Hear rumbling sound from your stomach? Ever wondered why our stomach growls when it’s empty?
At times the human body can be somewhat loud. Normally this is the truest when you are hungry – while you’re in an interview for example, on a date with someone, or watching a movie during the time when everyone becomes silent.
It’s generally at particularly these moments that our body then decides that it’s the right time to blow out a loud trumpet of gas or to roar with hunger, the stomach rumble sound.
The initial two are arguably noisy as air is leaving the body through a small opening. Is it just malicious?
Does our body have some wicked sense of humor? Or does this serve a significant role of some sort?
Information about the digestive system
If you own a noisy stomach, then the first thing you need to know is that it’s not only your stomach making all that noise but even your small intestine and the rest of your digestive system to some extent.
Your digestive system is just a long tube that starts from your mouth and goes all the way to your rear end. It also processes the food along the way.
Along with that, it happens to link some organs that perform this role and relies on some muscles to push the food down through the stomach.
This downward motion of the muscles to push the food down is known as ‘peristalsis’.
Another function of these muscles is to mix the food, digestive juices, and liquids together to create a mixture known as ‘chyme’.
The Source of the Noise
So what you now have is a lot of ‘chyme’ being pushed around your stomach. As you can imagine, this displaces a lot of air which gets pressurized out to either end as the food gets pushed in.
The pressurizing action essentially creates noise in the same way that your farts do – only it’s inside your stomach.
Imagine a loud trumpet that is there is a big balloon filled with air. Now when you press either end of the balloon, the air passes through the trumpet and creates noise.
This is perhaps one of the best analogies to think of when it comes to explaining the rumbling of an empty stomach.
Why it happens when you get hungry?
You may be wondering why your stomach makes more noise as and when you get hungry. Would you be noisy if there was food in your stomach?
First of all, having an emptier stomach will free up more area for sound to bounce and reverberate inside.
This is similar to the echo effect in an empty auditorium. You will improve the acoustics of the stomach by having a stomach full of chime that will act like a sound absorbed and save you the shame.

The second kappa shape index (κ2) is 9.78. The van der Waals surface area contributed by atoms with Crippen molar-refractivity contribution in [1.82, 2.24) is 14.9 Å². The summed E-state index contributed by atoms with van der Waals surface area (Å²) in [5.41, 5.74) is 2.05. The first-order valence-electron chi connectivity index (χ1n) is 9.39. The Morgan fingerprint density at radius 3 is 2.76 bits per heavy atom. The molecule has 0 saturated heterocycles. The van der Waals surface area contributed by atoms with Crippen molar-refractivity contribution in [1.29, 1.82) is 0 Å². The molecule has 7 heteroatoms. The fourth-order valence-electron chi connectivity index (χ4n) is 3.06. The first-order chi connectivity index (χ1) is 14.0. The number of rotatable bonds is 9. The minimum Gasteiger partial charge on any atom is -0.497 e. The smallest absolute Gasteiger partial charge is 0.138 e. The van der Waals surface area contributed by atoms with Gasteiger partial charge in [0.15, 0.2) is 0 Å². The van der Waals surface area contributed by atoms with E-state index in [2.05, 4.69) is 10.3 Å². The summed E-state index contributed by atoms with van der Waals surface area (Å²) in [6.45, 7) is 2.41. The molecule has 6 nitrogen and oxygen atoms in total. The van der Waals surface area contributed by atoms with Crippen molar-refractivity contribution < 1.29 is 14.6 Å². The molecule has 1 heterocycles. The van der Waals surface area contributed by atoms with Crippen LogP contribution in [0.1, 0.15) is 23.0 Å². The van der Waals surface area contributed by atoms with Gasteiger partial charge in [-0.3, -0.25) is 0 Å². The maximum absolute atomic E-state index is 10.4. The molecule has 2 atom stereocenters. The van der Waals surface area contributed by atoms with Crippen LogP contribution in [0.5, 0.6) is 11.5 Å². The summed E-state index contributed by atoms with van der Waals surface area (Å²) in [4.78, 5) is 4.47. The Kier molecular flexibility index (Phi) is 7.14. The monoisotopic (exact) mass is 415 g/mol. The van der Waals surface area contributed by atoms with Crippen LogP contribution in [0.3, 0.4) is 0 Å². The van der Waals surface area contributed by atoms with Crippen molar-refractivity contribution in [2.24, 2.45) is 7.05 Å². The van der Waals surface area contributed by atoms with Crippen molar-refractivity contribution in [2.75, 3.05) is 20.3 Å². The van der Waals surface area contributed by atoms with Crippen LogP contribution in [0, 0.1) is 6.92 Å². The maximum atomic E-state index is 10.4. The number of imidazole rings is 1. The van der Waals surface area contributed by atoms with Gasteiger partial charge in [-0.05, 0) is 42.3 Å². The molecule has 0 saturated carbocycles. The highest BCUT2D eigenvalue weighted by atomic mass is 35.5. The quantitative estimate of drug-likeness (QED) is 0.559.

Also if you think further, having an empty stomach is very much similar to a bagpipe. The skin of the stomach will vibrate and add to the sound when it is empty, just like a bagpipe.
At the same time, a hungry stomach begins revving its engine to warm up and get ready for action.
That’s due to the hormones being released that signal your brain that it is the time to eat (which makes you hungry).
In response to the stimulus, the brain tells the muscles to do a ‘final sweep’ of your complete digestive system and to push any of the food that might have stayed stuck the first time.
While you’re hungry, your stomach goes through this process once an hour for 10 to 20 minutes.
How to Prevent a Noisy Stomach?
Now that you know why your stomach produces all that noise, you should be able to work out how to quieten it down.
The first thing that you need to do then is to try to reduce the amount of gas in your stomach as it’s just the air that makes the noise.
You can quickly reduce this air by eating your food slowly and with a closed mouth so that you don’t breathe in much air while you’re chewing.
Another tip that will help you to reduce gas is to eat less of the food that creates gas. You should also reduce taking carbonated drinks which are nothing but flavored gases.
Finally, you should eat multiple small meals throughout the day and not just a few large meals sometimes a day.
This way you’ll be having more food in your stomach meaning your body does not send those signals to start sweeping again more often.
There are various other benefits to eating smaller meals too, including increased metabolism.
So in conclusion, your stomach is nothing but a musical potty pot or that set of bagpipes depending on how you take a look at it.
That grumbling noises are nothing to worry about, but if you feel shy about it then there are several things that you can do to quieten it back down!